Daily spiritual experiences and well-being among the nonreligious, spiritual, and religious: A bifactor analysis.

Joseph H. Hammer, Ryan T. Cragun

Research output: Contribution to journalArticlepeer-review

11 Scopus citations

Abstract

The Daily Spiritual Experiences Scale (DSES; Underwood & Teresi, 2002) has been used in hundreds of investigations to study the role of everyday spiritual experiences in the lives of the not religious nor spiritual (NRS), spiritual but not religious (SNR), and religious and spiritual (RS). However, there is a lack of measurement equivalence/invariance (ME/I) evidence to support the use of the DSES to compare these three groups. The present study (N = 1,623 U.S. adults) sought to (a) identify the most appropriate factor structure for the DSES within samples of NRS, SNR, and RS persons, (b) examine the ME/I of the DSES factor(s) across the three groups, and (c) investigate the relationship between the DSES and common measures of well-being (e.g., meaning in life, satisfaction with life, physical health, and mental health). Our results indicate that the DSES measured the same 2 independent daily spiritual experience constructs when used with SNR and RS participants but a different array of inadequately defined daily spiritual experience constructs among the NRS participants. This raises questions about the utility of using the DSES with NRS samples and provides evidence that the DSES conforms to a bifactor, rather than unidimensional, structure among SNR and RS participants. Lastly, our findings paint a complex picture of the relationship between daily spiritual experiences and well-being across these 3 groups, such that daily spiritual experiences are not always associated with enhanced well-being. Implications for research and practice use, scoring, and interpretation of the DSES across these 3 groups are discussed. (PsycINFO Database Record (c) 2019 APA, all rights reserved)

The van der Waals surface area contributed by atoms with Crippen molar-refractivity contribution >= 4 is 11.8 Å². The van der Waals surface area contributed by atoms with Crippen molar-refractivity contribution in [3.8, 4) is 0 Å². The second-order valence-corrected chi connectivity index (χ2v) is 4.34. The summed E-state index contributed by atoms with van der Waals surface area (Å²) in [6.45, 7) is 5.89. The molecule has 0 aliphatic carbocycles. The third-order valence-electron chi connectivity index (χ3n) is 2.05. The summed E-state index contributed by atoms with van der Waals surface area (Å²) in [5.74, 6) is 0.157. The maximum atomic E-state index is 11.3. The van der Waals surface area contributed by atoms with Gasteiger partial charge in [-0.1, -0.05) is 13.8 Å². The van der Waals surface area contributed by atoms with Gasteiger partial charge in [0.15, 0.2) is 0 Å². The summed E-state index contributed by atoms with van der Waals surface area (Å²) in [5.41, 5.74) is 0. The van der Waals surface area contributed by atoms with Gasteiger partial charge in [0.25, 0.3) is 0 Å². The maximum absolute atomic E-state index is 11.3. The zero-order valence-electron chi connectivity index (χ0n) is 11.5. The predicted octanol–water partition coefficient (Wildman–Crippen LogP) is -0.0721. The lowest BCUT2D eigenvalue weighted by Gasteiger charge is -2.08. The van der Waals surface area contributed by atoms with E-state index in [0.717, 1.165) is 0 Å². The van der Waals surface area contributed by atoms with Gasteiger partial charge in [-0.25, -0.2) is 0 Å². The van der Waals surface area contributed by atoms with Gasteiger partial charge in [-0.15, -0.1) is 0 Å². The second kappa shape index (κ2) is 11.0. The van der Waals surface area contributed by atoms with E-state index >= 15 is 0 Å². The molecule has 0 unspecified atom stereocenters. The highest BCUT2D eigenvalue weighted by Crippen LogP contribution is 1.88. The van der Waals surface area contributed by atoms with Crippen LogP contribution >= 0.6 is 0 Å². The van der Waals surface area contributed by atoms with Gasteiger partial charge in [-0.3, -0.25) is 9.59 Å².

Original languageEnglish
Pages (from-to)463-473
Number of pages11
JournalPsychology of Religion and Spirituality
Volume11
Issue number4
DOIs
StatePublished - 2019

Bibliographical note

Publisher Copyright:
© 2019 American Psychological Association

Keywords

  • bifactor analysis
  • daily spiritual experiences
  • religion
  • spirituality
  • validity

ASJC Scopus subject areas

  • Social Psychology
  • Religious studies
  • Applied Psychology

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